|Toward A Balanced Life, Part 1: |
Are You Set Up to Burn Out?
by John R. Landgraf
My boyhood pastor was a great minister. He planted a church and grew it from 18 to 1800 during his 30 years there. More than 50 of us went into the ministry because of his ministry. He was a compelling role model.
But he was blind about some things, and in that sense he was a terrible role model. He worked 24/7. We sang a chorus in Sunday School: "After all he's done for me, After all he's done for me, How can I do less than give him my best and live for him completely, after all he's done for me." I thought it was about Pastor Bill! Many times I heard him say, "I'd rather burn out than rust out." As if it were one or 'tother.
One Saturday afternoon Pastor Bill got his wish. As he washed his car in the parsonage driveway, he dropped dead. He was 56.
Life in the stained glass fishbowl ain't easy. One is expected to be the "big fish" who radiates luminescence (I call it "numinosity"); always accessible and available; and a moral exemplar to boot. One is counseled to befriend every parishioner but not pursue a David/Jonathan relationship with any one of them. One is to be an evangelist, a fundraiser, a Bible teacher, a liturgist, a theologian, an administrator, a community leader, a social change agent, a masterful preacher, and a wise caregiver to people in crises. How's that for the doggonedest general practice profession in the modern world? Oh, I almost forgot; one is to be a reflective practitioner of the arts of ministry, so as to keep improving one's skills. That's the nature of ministry. It's a complex profession with a complicated trajectory.
Couple that with the nature of the Christian faith. Attorneys admire great lawyers and their teachings, but they are not personally dedicated to those leaders. Physicians take the Hippocratic Oath and honor it, but they are not personally devoted to Hippocrates. In ministry we have a supernatural model, the God/man Christ Jesus, and not only are we captivated by His teachings, we are devoted to His person. He is at once our model, Savior, and Lord.
Now add to the nature of ministry and the nature of our faith, the nature of those inclined to answer the "call," and one begins to understand the roots of potential imbalance and incipient burnout in ministers. Who are we, we who hear and heed God's call? Typically we are intelligent, idealistic, inner-directed, creative, and sensitive to interpersonal interactions and to how we come across in an acceptance/rejection sense. We vulnerable to criticism, self-aware, sympathetic, altruistic, communicative, and often too passive for our own good (many of us are conflict-avoidant, for example).
In his 1992 book Ministry Burnout, John Sanford detailed its etiology. He described how the white flag of idealism often morphed into the yellow flag of disenchantment, which then morphed into the red flag of bitterness (Sanford called this stage "burndown") which, left unchecked, would morph into the black flag of burnout - an exhausted ego, depressed and ready to throw in the towel. I think of Elijah's plaintive "It is enough; now let me die."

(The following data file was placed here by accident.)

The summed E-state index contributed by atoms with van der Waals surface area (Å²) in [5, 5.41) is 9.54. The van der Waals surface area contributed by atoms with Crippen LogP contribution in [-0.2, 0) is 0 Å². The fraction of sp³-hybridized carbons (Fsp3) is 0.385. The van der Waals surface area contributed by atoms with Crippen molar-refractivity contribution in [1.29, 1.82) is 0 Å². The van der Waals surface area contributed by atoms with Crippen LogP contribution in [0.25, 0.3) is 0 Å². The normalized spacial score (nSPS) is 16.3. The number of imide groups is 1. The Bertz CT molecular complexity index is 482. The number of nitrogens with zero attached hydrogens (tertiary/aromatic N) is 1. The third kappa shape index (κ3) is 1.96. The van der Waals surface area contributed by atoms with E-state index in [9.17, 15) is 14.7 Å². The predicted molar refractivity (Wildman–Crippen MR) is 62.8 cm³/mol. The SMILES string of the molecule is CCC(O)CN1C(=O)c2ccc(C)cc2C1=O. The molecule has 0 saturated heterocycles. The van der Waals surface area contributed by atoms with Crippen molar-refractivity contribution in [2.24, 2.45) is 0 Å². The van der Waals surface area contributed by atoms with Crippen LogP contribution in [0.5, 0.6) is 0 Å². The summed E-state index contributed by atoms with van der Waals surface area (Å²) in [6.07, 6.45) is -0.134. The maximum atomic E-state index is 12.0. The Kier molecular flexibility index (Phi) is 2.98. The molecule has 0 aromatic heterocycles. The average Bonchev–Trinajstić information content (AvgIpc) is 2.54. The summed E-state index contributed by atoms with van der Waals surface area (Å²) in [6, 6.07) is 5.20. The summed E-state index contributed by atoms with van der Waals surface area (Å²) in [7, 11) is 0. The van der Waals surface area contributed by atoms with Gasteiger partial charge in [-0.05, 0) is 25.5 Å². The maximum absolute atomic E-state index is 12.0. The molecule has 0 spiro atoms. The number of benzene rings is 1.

It can be very lonely at the top.
Question: Who is the healthy minister who embodies and models maturity?
Answer: One whose journey keeps moving toward a balanced life.
The following is my own "Twenty Questions" checklist. It is not meant to be comprehensive. Its ingredients are simply my attempt at a recipe auguring a minster toward a balanced life. Checkmark each item you honestly "own," where you agree, "That statement characterizes my life."
1 _____ I regularly read fiction and non-fiction not related to my work
2 _____ I maintain my personal prayer life
3 _____ I actively participate in a ministerial support and accountability group
4 _____ I honor my weekly "day off" except in a dire emergency, such as a death
5 _____ I engage in a fresh educational adventure each year, such as a retreat to
ingest and digest Scripture
6 _____ I tend my primary relationship as if it is he/she I want to grow old with
7 _____ I laugh and play! I am regularly and intentionally playful and maintain
my sense of humor
8 _____ I carefully attend to my physical well being - nutrition, exercise, weight
control, and regular "wellness" check-ups with my physician
9 _____ I never fail to take a full month's vacation
10_____ I assertively court potential friends of my own choosing
11_____ (If you have children) Parenting is among my highest priorities
12_____ The telephone is my servant, not my master. Likewise, the internet.
13_____ When I have staff problems, I don't try to solve them by myself; I ask for
help from a consultant.
14_____ I romance my wife/husband faithfully, such as a weekly "date night"
15_____ I lead my family spiritually, e.g., by praying with my spouse and children
16_____ Regarding personal/professional boundaries, I set limits and keep them
17_____ I joyfully tackle my work with a calculated amount of reckless abandon
18_____ I almost never work more than 55 hours a week.
19_____ My home is my haven. My work stays at the office, or in my study.
20_____ I consistently spend at least three evenings a week away from work
Of the 20 items, how many did you check? Is your life/work balance to your liking? If not, ask yourself, "What do I want to change or improve?" What, if anything, would you add to this checklist? I would greatly appreciate your telling me (firstname.lastname@example.org).
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Next week: It's not enough to be holy; you must also be whole.